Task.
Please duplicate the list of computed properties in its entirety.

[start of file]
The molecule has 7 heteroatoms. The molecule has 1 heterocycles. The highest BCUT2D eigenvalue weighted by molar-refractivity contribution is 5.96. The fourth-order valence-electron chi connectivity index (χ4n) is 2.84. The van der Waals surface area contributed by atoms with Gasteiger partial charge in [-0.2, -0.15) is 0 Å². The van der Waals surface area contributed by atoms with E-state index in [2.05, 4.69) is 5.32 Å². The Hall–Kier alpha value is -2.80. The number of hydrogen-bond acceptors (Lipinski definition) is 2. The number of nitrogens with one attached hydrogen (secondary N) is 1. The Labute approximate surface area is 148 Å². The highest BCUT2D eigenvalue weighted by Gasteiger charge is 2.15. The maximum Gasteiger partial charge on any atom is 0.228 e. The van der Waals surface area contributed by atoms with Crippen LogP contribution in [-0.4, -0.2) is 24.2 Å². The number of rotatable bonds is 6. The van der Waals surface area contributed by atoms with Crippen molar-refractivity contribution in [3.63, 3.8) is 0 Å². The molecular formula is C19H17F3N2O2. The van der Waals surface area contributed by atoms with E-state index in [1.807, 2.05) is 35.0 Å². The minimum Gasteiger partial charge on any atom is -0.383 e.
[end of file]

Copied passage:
The molecule has 7 heteroatoms. The molecule has 1 heterocycles. The highest BCUT2D eigenvalue weighted by molar-refractivity contribution is 5.96. The fourth-order valence-electron chi connectivity index (χ4n) is 2.84. The van der Waals surface area contributed by atoms with Gasteiger partial charge in [-0.2, -0.15) is 0 Å². The van der Waals surface area contributed by atoms with E-state index in [2.05, 4.69) is 5.32 Å². The Hall–Kier alpha value is -2.80. The number of hydrogen-bond acceptors (Lipinski definition) is 2. The number of nitrogens with one attached hydrogen (secondary N) is 1. The Labute approximate surface area is 148 Å². The highest BCUT2D eigenvalue weighted by Gasteiger charge is 2.15. The maximum Gasteiger partial charge on any atom is 0.228 e. The van der Waals surface area contributed by atoms with Crippen LogP contribution in [-0.4, -0.2) is 24.2 Å². The number of rotatable bonds is 6. The van der Waals surface area contributed by atoms with Crippen molar-refractivity contribution in [3.63, 3.8) is 0 Å². The molecular formula is C19H17F3N2O2. The van der Waals surface area contributed by atoms with E-state index in [1.807, 2.05) is 35.0 Å². The minimum Gasteiger partial charge on any atom is -0.383 e.